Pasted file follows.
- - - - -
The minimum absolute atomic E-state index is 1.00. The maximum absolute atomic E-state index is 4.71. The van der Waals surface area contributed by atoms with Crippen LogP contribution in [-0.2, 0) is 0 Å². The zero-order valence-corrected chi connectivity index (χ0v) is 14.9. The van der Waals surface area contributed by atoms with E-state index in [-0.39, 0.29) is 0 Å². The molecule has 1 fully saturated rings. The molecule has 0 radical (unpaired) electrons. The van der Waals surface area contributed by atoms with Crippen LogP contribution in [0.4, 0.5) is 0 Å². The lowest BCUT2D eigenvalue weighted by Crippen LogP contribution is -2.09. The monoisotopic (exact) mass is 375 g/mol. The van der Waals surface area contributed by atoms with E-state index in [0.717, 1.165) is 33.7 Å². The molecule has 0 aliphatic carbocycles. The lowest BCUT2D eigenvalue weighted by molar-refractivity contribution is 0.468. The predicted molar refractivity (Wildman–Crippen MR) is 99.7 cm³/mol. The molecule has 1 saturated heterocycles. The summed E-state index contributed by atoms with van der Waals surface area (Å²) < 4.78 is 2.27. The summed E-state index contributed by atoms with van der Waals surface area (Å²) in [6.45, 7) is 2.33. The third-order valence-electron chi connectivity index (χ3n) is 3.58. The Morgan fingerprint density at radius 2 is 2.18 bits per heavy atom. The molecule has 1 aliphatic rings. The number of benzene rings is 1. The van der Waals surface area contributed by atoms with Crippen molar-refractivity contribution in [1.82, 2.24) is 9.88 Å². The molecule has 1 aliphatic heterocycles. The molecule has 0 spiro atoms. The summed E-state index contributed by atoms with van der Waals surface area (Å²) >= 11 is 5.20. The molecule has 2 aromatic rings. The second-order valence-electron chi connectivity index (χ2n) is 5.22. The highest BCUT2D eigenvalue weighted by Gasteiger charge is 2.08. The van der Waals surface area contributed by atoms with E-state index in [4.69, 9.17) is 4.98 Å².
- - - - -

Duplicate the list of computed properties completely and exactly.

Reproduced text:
The minimum absolute atomic E-state index is 1.00. The maximum absolute atomic E-state index is 4.71. The van der Waals surface area contributed by atoms with Crippen LogP contribution in [-0.2, 0) is 0 Å². The zero-order valence-corrected chi connectivity index (χ0v) is 14.9. The van der Waals surface area contributed by atoms with E-state index in [-0.39, 0.29) is 0 Å². The molecule has 1 fully saturated rings. The molecule has 0 radical (unpaired) electrons. The van der Waals surface area contributed by atoms with Crippen LogP contribution in [0.4, 0.5) is 0 Å². The lowest BCUT2D eigenvalue weighted by Crippen LogP contribution is -2.09. The monoisotopic (exact) mass is 375 g/mol. The van der Waals surface area contributed by atoms with E-state index in [0.717, 1.165) is 33.7 Å². The molecule has 0 aliphatic carbocycles. The lowest BCUT2D eigenvalue weighted by molar-refractivity contribution is 0.468. The predicted molar refractivity (Wildman–Crippen MR) is 99.7 cm³/mol. The molecule has 1 saturated heterocycles. The summed E-state index contributed by atoms with van der Waals surface area (Å²) < 4.78 is 2.27. The summed E-state index contributed by atoms with van der Waals surface area (Å²) in [6.45, 7) is 2.33. The third-order valence-electron chi connectivity index (χ3n) is 3.58. The Morgan fingerprint density at radius 2 is 2.18 bits per heavy atom. The molecule has 1 aliphatic rings. The number of benzene rings is 1. The van der Waals surface area contributed by atoms with Crippen molar-refractivity contribution in [1.82, 2.24) is 9.88 Å². The molecule has 1 aliphatic heterocycles. The molecule has 0 spiro atoms. The summed E-state index contributed by atoms with van der Waals surface area (Å²) >= 11 is 5.20. The molecule has 2 aromatic rings. The second-order valence-electron chi connectivity index (χ2n) is 5.22. The highest BCUT2D eigenvalue weighted by Gasteiger charge is 2.08. The van der Waals surface area contributed by atoms with E-state index in [4.69, 9.17) is 4.98 Å².